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R. Daniel Lavelle (Courier File Photo)

R. Daniel Lavelle (Courier File Photo)

During its next to last meeting before the incoming Mayor-Elect Bill Peduto administration begins making changes, the Urban Redevelopment Authority board authorized funding for a number of housing and commercial development projects that may benefit the city’s Black community with employment and human service delivery.

Unique in more ways than one, is the Uptown Lofts on Fifth project, which though it sounds like a development for wealthy young professionals, is actually a 47-unit affordable housing initiative, developed by ACTION-Housing Inc. Twenty-four of those units will provide supportive housing for 18- to 24-year-olds who are at risk for homelessness because they have aged out of foster care.

The board unanimously approved $1 million in financing for the $13 million project.

The project is actually comprised of two buildings on either side of the 2000 block of Fifth Avenue. Managed through AHI’s MyPlace program, youth will be linked to educational and employment opportunities, and will receive comprehensive life-skills training to help them live independently. This will be the first building of its kind in the state.

The north building will also be constructed to Passive-House energy standards, while the south building will use conventional techniques, making the development a platform for efficiency and cost comparisons.

The 23-unit south building will consist of 20 one-bedroom units and three two-bedroom units. All will be rented to households earning at or below 60 percent of the area median income.

Authority Board member and City Councilman thanked the developers for taking the time to educate some of his constituents on the project, and ease fears that “a bunch of juvenile delinquents would be moved into the community.”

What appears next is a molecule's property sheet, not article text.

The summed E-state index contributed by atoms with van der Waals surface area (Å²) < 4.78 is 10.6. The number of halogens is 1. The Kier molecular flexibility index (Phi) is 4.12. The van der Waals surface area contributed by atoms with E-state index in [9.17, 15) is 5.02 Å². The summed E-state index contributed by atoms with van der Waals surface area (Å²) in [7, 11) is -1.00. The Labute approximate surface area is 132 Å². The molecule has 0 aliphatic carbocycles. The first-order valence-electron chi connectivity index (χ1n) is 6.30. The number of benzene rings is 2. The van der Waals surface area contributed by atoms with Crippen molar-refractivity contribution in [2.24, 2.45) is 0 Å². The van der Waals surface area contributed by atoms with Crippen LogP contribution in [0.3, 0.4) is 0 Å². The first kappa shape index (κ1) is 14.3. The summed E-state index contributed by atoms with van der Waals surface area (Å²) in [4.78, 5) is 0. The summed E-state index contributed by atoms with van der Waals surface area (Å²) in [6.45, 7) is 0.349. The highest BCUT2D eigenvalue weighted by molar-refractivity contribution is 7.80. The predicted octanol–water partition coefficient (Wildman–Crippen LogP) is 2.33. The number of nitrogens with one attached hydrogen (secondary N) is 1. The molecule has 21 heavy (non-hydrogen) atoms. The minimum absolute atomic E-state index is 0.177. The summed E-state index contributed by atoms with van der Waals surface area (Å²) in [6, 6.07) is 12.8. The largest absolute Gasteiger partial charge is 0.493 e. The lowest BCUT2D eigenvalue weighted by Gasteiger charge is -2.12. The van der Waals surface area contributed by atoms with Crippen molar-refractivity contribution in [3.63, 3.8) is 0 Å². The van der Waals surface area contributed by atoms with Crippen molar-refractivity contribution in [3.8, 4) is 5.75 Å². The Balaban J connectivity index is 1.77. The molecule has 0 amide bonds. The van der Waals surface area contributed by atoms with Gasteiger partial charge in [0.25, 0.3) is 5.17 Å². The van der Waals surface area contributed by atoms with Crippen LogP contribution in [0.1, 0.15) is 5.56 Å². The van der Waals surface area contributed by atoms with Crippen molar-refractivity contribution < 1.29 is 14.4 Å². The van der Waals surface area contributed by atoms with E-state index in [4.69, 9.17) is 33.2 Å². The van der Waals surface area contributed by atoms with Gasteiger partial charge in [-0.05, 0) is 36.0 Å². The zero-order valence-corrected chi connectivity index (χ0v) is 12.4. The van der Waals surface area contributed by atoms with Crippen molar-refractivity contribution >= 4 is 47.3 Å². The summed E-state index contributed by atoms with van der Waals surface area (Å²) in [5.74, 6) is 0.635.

Linda Metropulos of ACTION Housing said most people in the Hill have been very supportive the project, because these kids are in this situation through no fault of their own. Subject to Minority- and Women-owned Business Entity Review Commission approval, she said, construction on the $13 million project would begin in December and be completed in one year.

Another project that is expected to bring about 90 full-time jobs to East Liberty, but which will take a little longer, is the renovation of the former East Liberty YMCA into a 63-room boutique hotel operated by ACE Hotel Group. Because the conversion involves a historic building, and the preservation of unique fixtures and materials, the completion is slated for spring 2015.

The board approved $75,000 in façade loans as the final piece of the $23 million in financing the project requires. Asbestos removal and interior restoration has already begun.

Nate Cunningham, of East Liberty Development Inc., said the hotel would feature a ballroom, a gymnasium and a restaurant.

“There is a swimming pool in the basement, which will be preserved,” he said. “Perhaps to be restored at a future date.”

The board also authorized selling an additional 11 Homewood properties on Tioga and Susquehanna Streets to S & A Homes for the second phase of its Bridging the Busway affordable housing plan. The development will consist of 35 units of affordable rental housing and will compliment the 41-unit Homewood Station senior housing building.

(Send comments to cmorrow@newpittsburghcourier.com.)

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